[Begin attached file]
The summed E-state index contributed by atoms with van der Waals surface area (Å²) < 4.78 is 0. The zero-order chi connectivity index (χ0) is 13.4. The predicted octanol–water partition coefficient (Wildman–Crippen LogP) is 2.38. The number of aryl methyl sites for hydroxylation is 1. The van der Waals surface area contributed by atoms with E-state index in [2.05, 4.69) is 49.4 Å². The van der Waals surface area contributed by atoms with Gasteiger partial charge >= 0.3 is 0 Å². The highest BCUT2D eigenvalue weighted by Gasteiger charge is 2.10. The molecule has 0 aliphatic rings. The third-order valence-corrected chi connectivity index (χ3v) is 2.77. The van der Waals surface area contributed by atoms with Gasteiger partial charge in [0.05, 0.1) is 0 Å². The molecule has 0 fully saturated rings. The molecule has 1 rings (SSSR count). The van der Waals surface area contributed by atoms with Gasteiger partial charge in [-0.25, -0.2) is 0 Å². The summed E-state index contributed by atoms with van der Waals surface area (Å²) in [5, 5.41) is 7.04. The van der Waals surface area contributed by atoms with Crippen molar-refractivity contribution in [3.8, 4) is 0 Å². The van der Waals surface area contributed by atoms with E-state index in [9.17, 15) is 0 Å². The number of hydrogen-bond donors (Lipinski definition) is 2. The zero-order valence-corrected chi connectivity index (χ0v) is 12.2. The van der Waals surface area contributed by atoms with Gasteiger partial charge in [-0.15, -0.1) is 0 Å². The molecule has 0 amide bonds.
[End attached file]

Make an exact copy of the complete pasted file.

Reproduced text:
The summed E-state index contributed by atoms with van der Waals surface area (Å²) < 4.78 is 0. The zero-order chi connectivity index (χ0) is 13.4. The predicted octanol–water partition coefficient (Wildman–Crippen LogP) is 2.38. The number of aryl methyl sites for hydroxylation is 1. The van der Waals surface area contributed by atoms with E-state index in [2.05, 4.69) is 49.4 Å². The van der Waals surface area contributed by atoms with Gasteiger partial charge >= 0.3 is 0 Å². The highest BCUT2D eigenvalue weighted by Gasteiger charge is 2.10. The molecule has 0 aliphatic rings. The third-order valence-corrected chi connectivity index (χ3v) is 2.77. The van der Waals surface area contributed by atoms with Gasteiger partial charge in [0.05, 0.1) is 0 Å². The molecule has 0 fully saturated rings. The molecule has 1 rings (SSSR count). The van der Waals surface area contributed by atoms with Gasteiger partial charge in [-0.25, -0.2) is 0 Å². The summed E-state index contributed by atoms with van der Waals surface area (Å²) in [5, 5.41) is 7.04. The van der Waals surface area contributed by atoms with Crippen molar-refractivity contribution in [3.8, 4) is 0 Å². The van der Waals surface area contributed by atoms with E-state index in [9.17, 15) is 0 Å². The number of hydrogen-bond donors (Lipinski definition) is 2. The zero-order valence-corrected chi connectivity index (χ0v) is 12.2. The van der Waals surface area contributed by atoms with Gasteiger partial charge in [-0.15, -0.1) is 0 Å². The molecule has 0 amide bonds.